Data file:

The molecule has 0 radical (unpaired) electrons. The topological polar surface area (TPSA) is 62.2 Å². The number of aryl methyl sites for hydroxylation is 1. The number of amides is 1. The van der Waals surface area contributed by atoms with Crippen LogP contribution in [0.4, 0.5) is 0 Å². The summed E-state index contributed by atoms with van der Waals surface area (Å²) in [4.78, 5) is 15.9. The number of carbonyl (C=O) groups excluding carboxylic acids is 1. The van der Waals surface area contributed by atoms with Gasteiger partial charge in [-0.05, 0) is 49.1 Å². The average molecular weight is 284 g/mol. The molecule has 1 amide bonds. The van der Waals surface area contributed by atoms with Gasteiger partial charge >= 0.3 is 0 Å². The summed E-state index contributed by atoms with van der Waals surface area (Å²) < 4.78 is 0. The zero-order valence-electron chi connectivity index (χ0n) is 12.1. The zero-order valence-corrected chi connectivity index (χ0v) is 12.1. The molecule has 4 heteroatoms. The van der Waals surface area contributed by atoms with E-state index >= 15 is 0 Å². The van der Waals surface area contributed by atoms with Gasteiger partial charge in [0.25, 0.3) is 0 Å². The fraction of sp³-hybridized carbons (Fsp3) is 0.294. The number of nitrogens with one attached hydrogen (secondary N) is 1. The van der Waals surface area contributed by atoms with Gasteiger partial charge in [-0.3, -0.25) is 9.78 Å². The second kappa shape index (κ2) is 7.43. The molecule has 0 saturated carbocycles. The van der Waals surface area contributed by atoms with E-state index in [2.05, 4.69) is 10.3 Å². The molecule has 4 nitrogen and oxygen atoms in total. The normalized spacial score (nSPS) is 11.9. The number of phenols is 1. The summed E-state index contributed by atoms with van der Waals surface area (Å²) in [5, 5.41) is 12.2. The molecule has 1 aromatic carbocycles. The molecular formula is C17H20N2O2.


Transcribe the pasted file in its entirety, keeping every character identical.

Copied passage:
The molecule has 0 radical (unpaired) electrons. The topological polar surface area (TPSA) is 62.2 Å². The number of aryl methyl sites for hydroxylation is 1. The number of amides is 1. The van der Waals surface area contributed by atoms with Crippen LogP contribution in [0.4, 0.5) is 0 Å². The summed E-state index contributed by atoms with van der Waals surface area (Å²) in [4.78, 5) is 15.9. The number of carbonyl (C=O) groups excluding carboxylic acids is 1. The van der Waals surface area contributed by atoms with Gasteiger partial charge in [-0.05, 0) is 49.1 Å². The average molecular weight is 284 g/mol. The molecule has 1 amide bonds. The van der Waals surface area contributed by atoms with Gasteiger partial charge >= 0.3 is 0 Å². The summed E-state index contributed by atoms with van der Waals surface area (Å²) < 4.78 is 0. The zero-order valence-electron chi connectivity index (χ0n) is 12.1. The zero-order valence-corrected chi connectivity index (χ0v) is 12.1. The molecule has 4 heteroatoms. The van der Waals surface area contributed by atoms with E-state index >= 15 is 0 Å². The van der Waals surface area contributed by atoms with Gasteiger partial charge in [0.25, 0.3) is 0 Å². The fraction of sp³-hybridized carbons (Fsp3) is 0.294. The number of nitrogens with one attached hydrogen (secondary N) is 1. The van der Waals surface area contributed by atoms with Gasteiger partial charge in [-0.3, -0.25) is 9.78 Å². The second kappa shape index (κ2) is 7.43. The molecule has 0 saturated carbocycles. The van der Waals surface area contributed by atoms with E-state index in [2.05, 4.69) is 10.3 Å². The molecule has 4 nitrogen and oxygen atoms in total. The normalized spacial score (nSPS) is 11.9. The number of phenols is 1. The summed E-state index contributed by atoms with van der Waals surface area (Å²) in [5, 5.41) is 12.2. The molecule has 1 aromatic carbocycles. The molecular formula is C17H20N2O2.